I can never thank you enough for what you did… what you STILL do, to this very day.

But this battle – the one I’m engaged in now, well… I can’t hide behind you anymore.

I can’t circle the bullies with a giant magic marker.

Because the bullies, are in my head.  

And so rather than hide behind you, I  instead draw inspiration from you. 

I feed off of your own bravery and follow your daring example. 

I’ve channeled you when I’m at my weakest and drawn from the deep pool of your lionhearted energy…

… and I always, always think to myself

What would Suzanne do right now?’

The answer, is always the same – The bravest thing imaginable.

You are my armor.  Even when you’re not here.

Always.

Love you my big sis, My protector, 

Your little sister, 


Julie

Sister

To my Oldest Sister, Who wrote to me when I was Missing:

Being back in Detroit, I’ve been looking for a way to pass the time while my medicine kicks in.  And so the other day, I went through some old photographs in mom’s Hope Chest.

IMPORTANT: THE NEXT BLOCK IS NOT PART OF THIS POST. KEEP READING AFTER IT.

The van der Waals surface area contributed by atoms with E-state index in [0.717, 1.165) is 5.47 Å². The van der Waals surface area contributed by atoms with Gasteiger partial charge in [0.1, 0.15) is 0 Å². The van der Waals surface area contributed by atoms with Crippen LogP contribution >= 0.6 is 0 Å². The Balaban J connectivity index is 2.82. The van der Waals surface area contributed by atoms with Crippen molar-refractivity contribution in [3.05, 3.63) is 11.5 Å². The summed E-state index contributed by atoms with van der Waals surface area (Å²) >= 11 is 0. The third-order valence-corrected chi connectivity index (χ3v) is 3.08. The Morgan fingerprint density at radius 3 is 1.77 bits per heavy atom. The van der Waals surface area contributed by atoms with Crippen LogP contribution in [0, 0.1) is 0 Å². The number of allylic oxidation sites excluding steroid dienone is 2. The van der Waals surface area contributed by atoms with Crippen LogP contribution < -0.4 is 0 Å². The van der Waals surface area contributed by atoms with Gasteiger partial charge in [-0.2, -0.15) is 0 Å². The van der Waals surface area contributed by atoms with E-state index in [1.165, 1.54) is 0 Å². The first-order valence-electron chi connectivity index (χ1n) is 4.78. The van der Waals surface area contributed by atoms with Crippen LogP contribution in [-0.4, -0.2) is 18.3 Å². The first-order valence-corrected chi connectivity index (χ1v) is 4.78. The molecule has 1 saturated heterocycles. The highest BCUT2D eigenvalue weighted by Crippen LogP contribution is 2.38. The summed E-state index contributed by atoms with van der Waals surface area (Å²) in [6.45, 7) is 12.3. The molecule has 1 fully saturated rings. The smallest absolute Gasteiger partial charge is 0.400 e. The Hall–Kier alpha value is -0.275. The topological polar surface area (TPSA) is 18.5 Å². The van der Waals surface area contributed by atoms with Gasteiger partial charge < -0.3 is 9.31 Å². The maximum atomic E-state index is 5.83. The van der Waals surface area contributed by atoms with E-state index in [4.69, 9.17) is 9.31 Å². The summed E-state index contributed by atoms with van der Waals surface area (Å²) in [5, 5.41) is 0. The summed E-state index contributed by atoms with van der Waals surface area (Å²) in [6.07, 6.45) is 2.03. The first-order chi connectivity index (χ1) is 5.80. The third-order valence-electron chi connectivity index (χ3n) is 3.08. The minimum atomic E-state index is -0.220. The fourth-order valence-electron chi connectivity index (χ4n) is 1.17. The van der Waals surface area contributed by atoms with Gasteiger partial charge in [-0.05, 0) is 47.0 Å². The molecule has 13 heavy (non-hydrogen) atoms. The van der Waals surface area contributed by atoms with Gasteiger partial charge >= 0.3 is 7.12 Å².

As I was chuckling to myself at the old familiar glossies, I came across one that made me stop dead in my tracks.  I placed the rest of the towering pile down, off to the side so that I could study it – give it my full attention.

At first, I didn’t recognize the tiny, round face framed so softly with the dirty-blonde locks of shiny curls.  But then I looked closer, and recognized the expression, and the piercing blue eyes that seemed to jump off the picture with their intensity.  It was you – as a baby.

And suddenly, I realized.  I’ve never taken the time to actually look at any of your baby pictures before.  I’d had no idea what you looked like before I was born.  Had never even given it a second thought.

Why is that?  Why had I never cared enough to even thumb through your baby book, not even once?

And as is the case with most introspective questions, I already knew the answer before I asked.  It’s simple, really.  I can’t picture you as a baby, because in my eyes, you never were one.  You aren’t allowed to be.  You’re my older sister.